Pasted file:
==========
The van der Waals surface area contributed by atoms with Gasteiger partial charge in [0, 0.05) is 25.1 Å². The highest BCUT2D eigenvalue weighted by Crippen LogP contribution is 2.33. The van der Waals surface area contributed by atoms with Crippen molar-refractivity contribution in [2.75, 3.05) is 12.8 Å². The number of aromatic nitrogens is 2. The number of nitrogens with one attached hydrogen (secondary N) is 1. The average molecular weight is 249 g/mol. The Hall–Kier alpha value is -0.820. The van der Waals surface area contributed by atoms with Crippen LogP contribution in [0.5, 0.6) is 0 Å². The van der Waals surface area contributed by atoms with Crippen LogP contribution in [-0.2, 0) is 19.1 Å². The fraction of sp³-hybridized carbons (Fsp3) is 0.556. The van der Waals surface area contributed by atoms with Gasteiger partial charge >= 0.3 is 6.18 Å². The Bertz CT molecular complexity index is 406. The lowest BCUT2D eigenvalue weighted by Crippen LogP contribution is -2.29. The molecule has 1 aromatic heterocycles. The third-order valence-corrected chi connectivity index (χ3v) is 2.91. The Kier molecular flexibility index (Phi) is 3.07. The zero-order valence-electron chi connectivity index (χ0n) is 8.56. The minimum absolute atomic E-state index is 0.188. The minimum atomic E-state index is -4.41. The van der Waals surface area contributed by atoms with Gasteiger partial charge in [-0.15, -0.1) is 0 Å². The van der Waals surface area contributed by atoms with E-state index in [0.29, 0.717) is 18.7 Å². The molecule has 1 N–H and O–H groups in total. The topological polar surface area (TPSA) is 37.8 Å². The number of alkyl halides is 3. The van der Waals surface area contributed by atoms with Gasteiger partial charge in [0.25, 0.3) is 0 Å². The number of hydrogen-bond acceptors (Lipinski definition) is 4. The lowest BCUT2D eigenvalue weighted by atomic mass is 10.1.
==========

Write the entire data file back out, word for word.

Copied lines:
The van der Waals surface area contributed by atoms with Gasteiger partial charge in [0, 0.05) is 25.1 Å². The highest BCUT2D eigenvalue weighted by Crippen LogP contribution is 2.33. The van der Waals surface area contributed by atoms with Crippen molar-refractivity contribution in [2.75, 3.05) is 12.8 Å². The number of aromatic nitrogens is 2. The number of nitrogens with one attached hydrogen (secondary N) is 1. The average molecular weight is 249 g/mol. The Hall–Kier alpha value is -0.820. The van der Waals surface area contributed by atoms with Crippen LogP contribution in [0.5, 0.6) is 0 Å². The van der Waals surface area contributed by atoms with Crippen LogP contribution in [-0.2, 0) is 19.1 Å². The fraction of sp³-hybridized carbons (Fsp3) is 0.556. The van der Waals surface area contributed by atoms with Gasteiger partial charge >= 0.3 is 6.18 Å². The Bertz CT molecular complexity index is 406. The lowest BCUT2D eigenvalue weighted by Crippen LogP contribution is -2.29. The molecule has 1 aromatic heterocycles. The third-order valence-corrected chi connectivity index (χ3v) is 2.91. The Kier molecular flexibility index (Phi) is 3.07. The zero-order valence-electron chi connectivity index (χ0n) is 8.56. The minimum absolute atomic E-state index is 0.188. The minimum atomic E-state index is -4.41. The van der Waals surface area contributed by atoms with Gasteiger partial charge in [-0.15, -0.1) is 0 Å². The van der Waals surface area contributed by atoms with E-state index in [0.29, 0.717) is 18.7 Å². The molecule has 1 N–H and O–H groups in total. The topological polar surface area (TPSA) is 37.8 Å². The number of alkyl halides is 3. The van der Waals surface area contributed by atoms with Gasteiger partial charge in [0.25, 0.3) is 0 Å². The number of hydrogen-bond acceptors (Lipinski definition) is 4. The lowest BCUT2D eigenvalue weighted by atomic mass is 10.1.